My privacy policy for all users of my blog is, I will never share unique, identifying information about you with anyone, unless law enforcement presents me with a subpoena. However, since my blog is hosted with Google, if the government wanted information about any of my visitors, I would imagine they'd skip me and go straight to the source, to Google. Which leads me to my final, unsettling point. All our privacy concerns and handwringing over privacy policies may be moot, because everything we do and say may already be in the hands of the government. After 9/11, according to Wikipedia:

A January 16, 2004 statement by [Mark Klein, a retired AT&T communications technician] includes additional technical details regarding the secret 2003 construction of an NSA-operated monitoring facility in Room 641A of 611 Folsom Street in San Francisco, the site of a large SBC phone building, three floors of which are occupied by AT&T.

According to Klein's affidavit, the NSA-equipped room uses equipment built by Narus Corporation to intercept and analyze communications traffic, as well as perform data-mining functions.

According to Frontline:

The Patriot Act took our proposals to update surveillance authorities, and then it doubled or tripled those, and it took our proposals to update privacy protections for e-mail and such and took those out. So many of the same issues we had discussed at great length during the Clinton administration, had proposed in many instances to Congress, but my concern was it was an unbalanced package. It was all surveillance and no updating to protect civil liberties.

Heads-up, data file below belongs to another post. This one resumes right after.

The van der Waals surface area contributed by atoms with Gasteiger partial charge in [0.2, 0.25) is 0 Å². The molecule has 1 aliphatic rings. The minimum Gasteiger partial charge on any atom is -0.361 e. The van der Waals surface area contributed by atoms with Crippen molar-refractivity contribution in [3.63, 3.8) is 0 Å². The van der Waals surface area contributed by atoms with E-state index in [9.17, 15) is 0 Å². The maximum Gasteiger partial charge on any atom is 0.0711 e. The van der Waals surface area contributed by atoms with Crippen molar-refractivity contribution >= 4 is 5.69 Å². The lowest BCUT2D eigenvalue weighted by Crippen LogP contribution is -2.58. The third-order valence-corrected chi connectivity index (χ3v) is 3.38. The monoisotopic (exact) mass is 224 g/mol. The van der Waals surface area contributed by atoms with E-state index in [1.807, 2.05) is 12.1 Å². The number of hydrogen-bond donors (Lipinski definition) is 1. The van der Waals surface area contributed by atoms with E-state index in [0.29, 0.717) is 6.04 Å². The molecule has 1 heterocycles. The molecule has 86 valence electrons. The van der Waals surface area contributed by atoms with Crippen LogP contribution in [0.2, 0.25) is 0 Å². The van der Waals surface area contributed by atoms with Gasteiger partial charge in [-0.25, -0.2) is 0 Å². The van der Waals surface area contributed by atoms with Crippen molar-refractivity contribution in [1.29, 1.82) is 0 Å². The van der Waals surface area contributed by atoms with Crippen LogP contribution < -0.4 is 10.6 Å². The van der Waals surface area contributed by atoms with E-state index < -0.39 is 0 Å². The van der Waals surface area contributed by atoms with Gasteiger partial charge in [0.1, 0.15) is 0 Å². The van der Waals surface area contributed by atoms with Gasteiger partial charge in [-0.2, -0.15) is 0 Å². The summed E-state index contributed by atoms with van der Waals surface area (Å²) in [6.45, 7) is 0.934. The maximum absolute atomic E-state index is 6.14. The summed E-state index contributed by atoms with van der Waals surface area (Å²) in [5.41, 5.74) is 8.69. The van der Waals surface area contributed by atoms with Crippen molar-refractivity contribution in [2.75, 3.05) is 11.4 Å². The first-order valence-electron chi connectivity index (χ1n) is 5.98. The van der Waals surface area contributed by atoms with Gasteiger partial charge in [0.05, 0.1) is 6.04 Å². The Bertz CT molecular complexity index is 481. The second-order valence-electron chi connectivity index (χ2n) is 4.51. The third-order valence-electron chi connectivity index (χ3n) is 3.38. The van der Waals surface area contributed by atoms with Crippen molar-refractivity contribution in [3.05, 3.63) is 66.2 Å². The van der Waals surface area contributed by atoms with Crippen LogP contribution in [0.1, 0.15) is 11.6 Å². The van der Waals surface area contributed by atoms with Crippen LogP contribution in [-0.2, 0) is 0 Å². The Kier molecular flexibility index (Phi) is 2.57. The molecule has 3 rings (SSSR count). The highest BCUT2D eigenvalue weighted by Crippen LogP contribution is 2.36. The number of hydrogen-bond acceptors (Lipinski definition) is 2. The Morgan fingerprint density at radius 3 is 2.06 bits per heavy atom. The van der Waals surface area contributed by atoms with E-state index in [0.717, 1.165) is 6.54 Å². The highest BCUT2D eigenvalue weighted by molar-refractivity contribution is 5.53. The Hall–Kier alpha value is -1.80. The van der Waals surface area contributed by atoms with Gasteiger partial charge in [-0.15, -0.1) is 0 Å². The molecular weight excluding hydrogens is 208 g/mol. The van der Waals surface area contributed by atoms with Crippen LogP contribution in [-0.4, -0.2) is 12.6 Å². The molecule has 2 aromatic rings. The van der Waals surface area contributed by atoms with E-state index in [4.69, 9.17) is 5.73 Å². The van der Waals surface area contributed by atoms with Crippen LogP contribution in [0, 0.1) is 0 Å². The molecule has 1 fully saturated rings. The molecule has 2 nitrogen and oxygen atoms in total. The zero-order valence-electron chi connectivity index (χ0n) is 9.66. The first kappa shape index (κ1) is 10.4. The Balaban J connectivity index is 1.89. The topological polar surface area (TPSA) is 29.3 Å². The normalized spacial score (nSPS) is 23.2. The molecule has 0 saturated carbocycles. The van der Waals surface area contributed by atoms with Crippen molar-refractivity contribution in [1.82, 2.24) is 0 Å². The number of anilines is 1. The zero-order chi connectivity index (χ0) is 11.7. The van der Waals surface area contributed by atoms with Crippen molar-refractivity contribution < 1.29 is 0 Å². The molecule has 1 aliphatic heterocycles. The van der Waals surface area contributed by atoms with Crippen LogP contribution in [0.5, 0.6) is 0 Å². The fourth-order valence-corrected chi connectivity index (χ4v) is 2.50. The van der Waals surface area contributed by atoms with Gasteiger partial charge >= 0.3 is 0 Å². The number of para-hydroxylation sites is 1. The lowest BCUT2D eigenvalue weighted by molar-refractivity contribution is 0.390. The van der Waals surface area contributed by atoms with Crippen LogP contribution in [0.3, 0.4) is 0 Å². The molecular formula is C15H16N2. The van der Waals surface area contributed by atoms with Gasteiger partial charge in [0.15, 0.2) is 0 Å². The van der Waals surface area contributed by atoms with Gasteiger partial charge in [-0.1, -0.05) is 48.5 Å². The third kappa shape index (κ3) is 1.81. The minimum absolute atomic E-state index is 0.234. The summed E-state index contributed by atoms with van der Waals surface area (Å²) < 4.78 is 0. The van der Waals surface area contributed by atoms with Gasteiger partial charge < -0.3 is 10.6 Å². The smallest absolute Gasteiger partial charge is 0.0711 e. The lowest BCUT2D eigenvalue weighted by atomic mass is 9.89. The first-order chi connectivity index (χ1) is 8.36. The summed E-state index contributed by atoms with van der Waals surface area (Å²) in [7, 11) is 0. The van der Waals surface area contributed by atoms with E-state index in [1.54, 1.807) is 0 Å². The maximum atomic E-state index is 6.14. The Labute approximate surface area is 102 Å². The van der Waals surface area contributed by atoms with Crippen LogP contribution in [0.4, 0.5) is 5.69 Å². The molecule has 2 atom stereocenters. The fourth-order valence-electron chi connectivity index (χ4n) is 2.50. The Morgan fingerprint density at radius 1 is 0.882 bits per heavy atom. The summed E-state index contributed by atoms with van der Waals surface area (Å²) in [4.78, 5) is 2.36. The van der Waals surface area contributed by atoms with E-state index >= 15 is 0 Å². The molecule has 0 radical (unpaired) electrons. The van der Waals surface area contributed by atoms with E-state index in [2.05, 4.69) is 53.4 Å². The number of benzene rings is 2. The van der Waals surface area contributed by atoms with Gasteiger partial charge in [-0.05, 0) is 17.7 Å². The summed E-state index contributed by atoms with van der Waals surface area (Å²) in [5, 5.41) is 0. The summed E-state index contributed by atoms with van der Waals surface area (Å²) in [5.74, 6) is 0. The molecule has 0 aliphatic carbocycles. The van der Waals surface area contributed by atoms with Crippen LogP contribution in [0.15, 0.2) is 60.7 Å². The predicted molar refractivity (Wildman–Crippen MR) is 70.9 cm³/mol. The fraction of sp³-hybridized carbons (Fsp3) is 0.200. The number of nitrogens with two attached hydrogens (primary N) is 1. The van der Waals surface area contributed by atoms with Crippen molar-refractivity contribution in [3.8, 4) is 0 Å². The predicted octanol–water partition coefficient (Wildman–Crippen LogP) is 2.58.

And when you say it took your proposal, the guts of the Patriot Act, in terms of electronic surveillance and wiretapping and eavesdropping, what did it do?

The Patriot Act did various things. Some of it was updating from a telephone-era language to Internet language. So before the wiretaps affected devices, but maybe we couldn't do wiretaps with software. Well, that didn't make sense anymore in the Internet age -- hardware, software, they should be the same.
What was your reaction to the warrantless wiretapping program that the president conceded existed?

This was enormous news. When The New York Times told us about the NSA wiretap program, for people like me, it was as though there was this alternate universe. We had thought we had a legal system and we knew what the moves were, and it turns out that the NSA was doing something entirely outside of that.

And yet the president says, "I authorized that." As a lawyer, as somebody who specialized in information technology and the law for a quarter of a century, what's your bottom-line take on this?

I was outraged. I tend to be fairly level in the way I approach things, and I had a sense of outrage that they would just disregard the law. The law said the exclusive authority for wiretaps were these other statutes, and the president looked at exclusive authority and said, "Except when I feel like it." It was as though the lessons of Watergate had been forgotten. It was as though the lessons of centralized executive power and the problems that come with that had been forgotten. And now the president just said, "I think I can do it my way."

So you're saying the president violated the law?

My view is that the president violated the law, yes.